A Year of Departure

The Colosseum in Rome

“I find it odd to confine life events and creative evolution to the arbitrary boundaries of a calendar year, but, as I have noted before, I welcome the excuse to pause and examine the progress, trends, and implications of my experiences in the past months.” Guy Tal

Statue of Puerto Rican composer Catalino “Tite” Curet Alonso in the Plaza de Armas, San Juan Puerto Rico

Odd or not, the tendency to compartmentalize our lives into blocks of 365 days is as good a way to reflect as any.  A calendar year works as well as a birthday or anniversary year for that purpose.  And I fear that if it wasn’t for the annual reminder, many of our species would not bother to look back at all, occupied as we are with running around, faces glued to electronic devices of all kinds in our real or imagined “busy-ness.”

The Doge’s Palace in Venice, Italy
Michelangelo’s “David” at the Galleria dell’Accademia di Firenze (Academy Of Florence Art Gallery)
The Vatican and St. Peter’s Basilica

As I looked back through my photographs from 2018 I began to realize that it was truly a year of departure for me, both literally and photographically.

  • Kathy & I “departed” from the workplace after 40 or so years of work.
  • We “departed” the shores of the U.S. for another continent for the second straight year
  • My photography “departed” from the norm, as more and more of my photographs had people in them
  • My photography “departed” from the norm, as more and more of my photographs were finished in black & white
  • Even more of my photos taken “in” a place are not “of” or “about” that place
  • We spent a month (actually 28 days) at the beach, the longest either of us had ever been away from home
Castiglione d’Orcia, Italy
Early morning, quiet street in Venice, Italy
Early morning, quiet street in Venice, Italy

I’m not sure what to make of the fact that more and more of my photos have people in them.  I’ve historically considered myself to be primarily a landscape photographer, and have often responded to requests to photograph weddings and portraits with something along the lines of “notice that most of my photos do not have people in them.  Thanks, but no.”  I do think that as I get older I find that experiences and relationships have taken a higher priority than trophy icon shots or sunrises and sunsets.  Oh, I still get my share of those, but for the most part the photos that call my name are the ones that bring back memories of a place, or more likely the memory of my feelings that I had when I was in the place.  Venice is a good example.  As much as I loved Tuscany, the few hours that I spent – mostly alone – wandering around Venice in the early morning is one of my most cherished memories.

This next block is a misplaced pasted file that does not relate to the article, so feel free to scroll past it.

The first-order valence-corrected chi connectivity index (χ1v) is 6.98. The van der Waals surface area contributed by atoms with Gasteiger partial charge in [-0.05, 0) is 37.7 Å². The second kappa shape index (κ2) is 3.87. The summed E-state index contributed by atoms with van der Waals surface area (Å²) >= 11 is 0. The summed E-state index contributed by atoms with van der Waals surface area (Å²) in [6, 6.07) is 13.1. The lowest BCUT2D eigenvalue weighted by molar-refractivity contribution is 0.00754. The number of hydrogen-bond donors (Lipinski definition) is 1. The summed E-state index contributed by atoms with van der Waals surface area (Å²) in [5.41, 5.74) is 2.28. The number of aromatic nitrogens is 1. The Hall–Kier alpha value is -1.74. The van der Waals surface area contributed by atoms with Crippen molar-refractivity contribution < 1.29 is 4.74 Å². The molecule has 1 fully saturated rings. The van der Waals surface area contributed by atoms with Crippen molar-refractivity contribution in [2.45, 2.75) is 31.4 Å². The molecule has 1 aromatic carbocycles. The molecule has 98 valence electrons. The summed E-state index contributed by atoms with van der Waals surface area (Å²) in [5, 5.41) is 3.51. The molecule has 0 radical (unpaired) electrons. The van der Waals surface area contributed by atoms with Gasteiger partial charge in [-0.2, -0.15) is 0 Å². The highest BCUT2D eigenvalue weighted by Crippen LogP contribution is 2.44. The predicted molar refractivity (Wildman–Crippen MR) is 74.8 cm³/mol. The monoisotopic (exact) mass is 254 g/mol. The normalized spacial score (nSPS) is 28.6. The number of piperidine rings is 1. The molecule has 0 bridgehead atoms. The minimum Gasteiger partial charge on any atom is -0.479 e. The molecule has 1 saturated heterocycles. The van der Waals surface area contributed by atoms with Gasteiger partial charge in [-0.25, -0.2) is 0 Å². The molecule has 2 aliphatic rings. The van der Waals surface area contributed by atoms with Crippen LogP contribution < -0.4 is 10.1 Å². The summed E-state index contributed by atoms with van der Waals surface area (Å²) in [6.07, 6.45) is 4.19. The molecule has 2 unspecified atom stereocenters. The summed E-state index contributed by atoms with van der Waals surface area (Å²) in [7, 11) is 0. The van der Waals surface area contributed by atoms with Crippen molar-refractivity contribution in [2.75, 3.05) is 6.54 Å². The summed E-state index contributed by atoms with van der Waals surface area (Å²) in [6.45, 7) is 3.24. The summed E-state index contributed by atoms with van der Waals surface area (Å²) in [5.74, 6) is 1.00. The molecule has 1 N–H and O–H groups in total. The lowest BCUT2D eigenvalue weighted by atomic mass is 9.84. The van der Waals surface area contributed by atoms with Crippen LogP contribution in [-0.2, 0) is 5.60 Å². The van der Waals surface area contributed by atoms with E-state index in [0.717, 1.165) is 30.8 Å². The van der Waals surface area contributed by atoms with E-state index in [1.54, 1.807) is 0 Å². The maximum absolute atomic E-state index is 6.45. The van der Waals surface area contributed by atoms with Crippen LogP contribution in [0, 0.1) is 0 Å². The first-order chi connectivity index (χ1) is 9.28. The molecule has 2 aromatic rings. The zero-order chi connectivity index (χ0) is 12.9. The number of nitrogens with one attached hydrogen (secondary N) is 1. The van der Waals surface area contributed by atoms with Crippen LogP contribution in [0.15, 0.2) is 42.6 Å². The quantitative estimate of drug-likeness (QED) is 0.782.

Room keys on maid’s cart, Pienza, Italy
Pienza, Italy
Montalcino, Italy

I chose this collection of photos not because they are my “best” or “Greatest Hits” from 2018, but rather because they represent how I feel about the things I did and places I went, and how I felt while I was there.  It’s not that these are photos I never would have taken previously, but more that they are photos that better capture my memory of a place, not just documenting what I saw.

Kathy & I wish everyone a Happy New Year.  We’ve got lots planned for 2019 and are looking forward to getting started!

I saw this guy every morning, picking up trash before dawn. While there were a number of these street sweepers, I always knew where this guy was because he whistled constantly. My memories of mornings in Venice include the strains of whatever tunes were passing through his lips.
Palmetto Dunes Oceanfront Resort, Hilton Head Island, South Carolina
San Juan, Puerto Rico
Minneapolis Central Library, Minneapolis, Minnesota
Tuscan countryside near Pienza, Italy
St. Simon’s Island, Georgia
The Pantheon

8 thoughts on “A Year of Departure”

  1. Socrates statement “The unexamined life is not worth living” applies here… I love that you’re thinking through the differences in your photographs and how that coincides with the differences in your life.

    I, too, relate to the sense that relationships and interpersonal interaction have more value to me now than they did years ago. Or, maybe I’m just noticing it more. OR, maybe it’s that I’m more able to be discerning in the relationships that I value and those that I don’t. 🙂

    A great group of images above… I’m happy that you made them and found value in that making.

    Happy New Year!

    1. Thank you, Jeff. I have to say that a lot of what I’ve been thinking and doing was inspired by the time spent with you in Tuscany. I’m looking forward to a “recharge” as soon as it is feasible for me to get one. 🙂

    1. Cheers, April! All these Italy photos have given me a craving for some Italian food. We’re overdue…let’s get together soon. I’ll bring the Vin Santo! 😉

  2. Very nice look back on your year, and certainly glad you didn’t *depart* from taking any photos! 🙂 Yep, these segmentations of our time on this planet are largely arbitrary, but the reflections are nice to share and look back upon from time to time.

  3. A gorgeous set of photographs yet again. It’s a real pleasure looking at them and reading about your reflections. As Mark said, I am glad you didn’t “depart” from making photographs 🙂
    Wishing you and Kathy the best of experiences in the new year.

    1. It’s been interesting to see how my photography has changed (I hesitate to use ‘evolve’ because that implies forward progress) over the years. I’ve enjoyed watching it change, and rather prefer to focus on making the most of the photographer I am today, as opposed to figuring out who I want to be tomorrow. Since it’s already 2019 for you, Happy New Year to you and your family! 🙂

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